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Displaying items by tag: Arklow Cargoship

Following the Rockall fishery dispute that grabbed the headlines last week, the UK's newest Fishery Patrol Vessel (FPV) completed a delivery voyage from Scotland to its homeport of Portsmouth today, writes Jehan Ashmore.

HMS Medway arrived on Solent waters this morning. The newbuild is the second of five new British Royal Navy Batch 2 River-class offshore patrol vessel (OPV) currently under construction on the Clyde at BAE Systems Scotstoun yard.

The final Batch 2 river class OPV HMS Spey was on Friday taken out of the shipyard's Block Outfit Hall and positioned onto the hard stand ready to be loaded onto the launch barge.

BAE's shipyard is located upriver of the striking multi-award winning Riverside Museum in Glasgow where Afloat visited the iconic building designed by the Iranian born architect, the late Zaha Hadid.

As for the design of the HMS Medway and its future function, according to the Royal Navy they they will not use the Batch 2 class primarily for safeguarding fishing stocks in home waters but ‘forward deploy’ around the world. In addition to fishery duties, the class are designed to carry out counter-terrorism and anti-smuggling requirements in order to safeguard the UK's borders.

The new class each of 2000 tonnes will according to Naval Technology are to replace the Royal Navy’s current River-class patrol ships, including HMS Clyde, Severn, Tyne and Mersey. See report of Dublin Port call of the Liverpool based OPV and related role in the UK Government's Brexit contingency fund plan.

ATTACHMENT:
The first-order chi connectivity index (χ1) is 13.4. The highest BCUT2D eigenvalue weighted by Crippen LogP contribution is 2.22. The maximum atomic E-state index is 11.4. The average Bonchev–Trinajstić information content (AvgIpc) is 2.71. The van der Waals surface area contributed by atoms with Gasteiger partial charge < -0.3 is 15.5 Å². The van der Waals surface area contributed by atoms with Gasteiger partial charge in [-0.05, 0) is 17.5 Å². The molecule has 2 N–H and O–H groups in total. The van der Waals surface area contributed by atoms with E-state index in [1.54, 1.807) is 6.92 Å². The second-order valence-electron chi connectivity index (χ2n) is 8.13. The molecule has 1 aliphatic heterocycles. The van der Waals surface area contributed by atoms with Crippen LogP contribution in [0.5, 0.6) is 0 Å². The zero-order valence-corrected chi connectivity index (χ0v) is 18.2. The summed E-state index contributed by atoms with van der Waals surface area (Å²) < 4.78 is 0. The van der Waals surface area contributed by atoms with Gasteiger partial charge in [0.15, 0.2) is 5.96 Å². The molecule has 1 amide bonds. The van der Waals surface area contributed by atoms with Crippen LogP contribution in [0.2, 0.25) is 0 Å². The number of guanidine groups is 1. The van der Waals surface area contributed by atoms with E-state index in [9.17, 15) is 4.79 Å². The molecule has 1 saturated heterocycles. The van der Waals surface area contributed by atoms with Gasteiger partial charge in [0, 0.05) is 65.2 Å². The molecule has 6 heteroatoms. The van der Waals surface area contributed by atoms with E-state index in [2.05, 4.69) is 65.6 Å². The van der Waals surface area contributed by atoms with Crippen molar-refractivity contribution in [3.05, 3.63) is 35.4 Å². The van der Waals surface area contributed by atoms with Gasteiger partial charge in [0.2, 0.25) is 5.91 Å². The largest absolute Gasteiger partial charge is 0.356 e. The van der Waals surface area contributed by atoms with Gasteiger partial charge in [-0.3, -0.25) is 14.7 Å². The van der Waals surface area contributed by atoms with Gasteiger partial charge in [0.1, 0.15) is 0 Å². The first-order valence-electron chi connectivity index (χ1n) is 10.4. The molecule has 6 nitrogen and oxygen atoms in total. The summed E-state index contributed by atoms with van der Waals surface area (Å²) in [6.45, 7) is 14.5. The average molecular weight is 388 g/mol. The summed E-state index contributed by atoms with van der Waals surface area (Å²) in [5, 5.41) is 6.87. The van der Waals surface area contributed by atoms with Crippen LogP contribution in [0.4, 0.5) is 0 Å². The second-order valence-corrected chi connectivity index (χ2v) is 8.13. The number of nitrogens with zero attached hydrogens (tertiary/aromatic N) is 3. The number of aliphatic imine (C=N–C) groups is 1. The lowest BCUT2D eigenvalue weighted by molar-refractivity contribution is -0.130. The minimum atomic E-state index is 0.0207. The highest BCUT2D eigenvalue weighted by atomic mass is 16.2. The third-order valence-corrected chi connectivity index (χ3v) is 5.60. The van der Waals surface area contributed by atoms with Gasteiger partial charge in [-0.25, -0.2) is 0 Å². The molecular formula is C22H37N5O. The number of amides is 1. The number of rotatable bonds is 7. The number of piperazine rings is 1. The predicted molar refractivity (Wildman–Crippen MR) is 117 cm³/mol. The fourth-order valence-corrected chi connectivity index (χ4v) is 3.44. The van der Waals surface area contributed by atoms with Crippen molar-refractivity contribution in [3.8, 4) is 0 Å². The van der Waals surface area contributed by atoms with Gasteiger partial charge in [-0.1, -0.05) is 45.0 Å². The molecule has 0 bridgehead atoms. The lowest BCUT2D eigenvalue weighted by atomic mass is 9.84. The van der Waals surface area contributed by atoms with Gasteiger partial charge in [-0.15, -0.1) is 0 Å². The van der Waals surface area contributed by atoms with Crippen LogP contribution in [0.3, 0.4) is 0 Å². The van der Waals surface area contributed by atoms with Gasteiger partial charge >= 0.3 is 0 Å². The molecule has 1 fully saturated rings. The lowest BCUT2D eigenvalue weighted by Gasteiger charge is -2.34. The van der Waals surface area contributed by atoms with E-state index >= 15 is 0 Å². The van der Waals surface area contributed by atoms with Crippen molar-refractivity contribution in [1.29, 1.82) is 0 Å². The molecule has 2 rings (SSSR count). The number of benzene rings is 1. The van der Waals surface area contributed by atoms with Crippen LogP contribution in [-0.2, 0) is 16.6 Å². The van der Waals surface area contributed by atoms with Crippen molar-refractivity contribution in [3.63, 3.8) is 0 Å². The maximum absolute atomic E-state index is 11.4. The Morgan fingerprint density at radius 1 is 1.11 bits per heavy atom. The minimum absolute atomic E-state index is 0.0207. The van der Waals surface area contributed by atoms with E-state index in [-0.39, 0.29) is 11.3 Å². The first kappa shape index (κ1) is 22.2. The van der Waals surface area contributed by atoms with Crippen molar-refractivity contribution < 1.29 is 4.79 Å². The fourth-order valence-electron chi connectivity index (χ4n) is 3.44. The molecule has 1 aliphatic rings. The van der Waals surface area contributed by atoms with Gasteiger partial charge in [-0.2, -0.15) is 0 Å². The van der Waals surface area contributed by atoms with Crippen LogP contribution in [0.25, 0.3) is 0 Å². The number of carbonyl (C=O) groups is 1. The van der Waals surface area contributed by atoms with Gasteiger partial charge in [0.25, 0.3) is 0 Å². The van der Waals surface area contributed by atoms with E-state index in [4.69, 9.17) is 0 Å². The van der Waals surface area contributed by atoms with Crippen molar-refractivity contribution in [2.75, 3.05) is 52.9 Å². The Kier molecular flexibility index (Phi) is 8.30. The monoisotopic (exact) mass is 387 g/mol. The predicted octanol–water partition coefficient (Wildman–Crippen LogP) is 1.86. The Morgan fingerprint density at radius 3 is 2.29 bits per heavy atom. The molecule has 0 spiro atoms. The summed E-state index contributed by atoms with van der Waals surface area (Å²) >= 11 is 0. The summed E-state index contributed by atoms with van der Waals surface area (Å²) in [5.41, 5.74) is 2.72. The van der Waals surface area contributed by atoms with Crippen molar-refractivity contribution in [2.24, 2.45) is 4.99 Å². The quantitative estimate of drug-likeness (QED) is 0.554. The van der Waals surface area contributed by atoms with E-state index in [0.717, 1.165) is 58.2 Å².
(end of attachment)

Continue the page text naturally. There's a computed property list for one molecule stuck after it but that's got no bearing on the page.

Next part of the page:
Leadship of the class is HMS Forth which like the rest of the class could find themselves on patrol in the Atlantic, the Caribbean, Mediterranean or the Pacific rim operating from Singapore.

In December HMS Medway took its first sea trials along the Firth of Clyde and from where Afloat last Friday had traced the OPV back to the Faslane Naval Base on Gare Loch having departed the previous day. Faslane is the homeport of the Royal Navy's Trident class nuclear powered submarines.

The course set by HMS Medway also revealed further sea trails exercises that took place in the southern waters of the Firth of Cyde. This involved an area between Ardrossan in Ayrshire and Ailsa Craig, an impressive rocky islet.

On the following day (Friday) HMS Medway was tracked by Afloat when its reached the centre of the St. Georges Channel. It is in these waters where the temporary Rosslare-Fishguard ferry Stena Nordica (deputing for Stena Europe) had already proceeded beyond mid-channel during a routine morning sailing to the Pembrokeshire port in south-west Wales.

According to AIS system, HMS Medway achieved a speed of 24.9 knots while in relatively close quarters of an Irish flagged dry-cargoship the Arklow Cliff. At just three metres shorter in length compared to the 90m naval newbuild, the 2,999grt cargoship had too set a southerly course.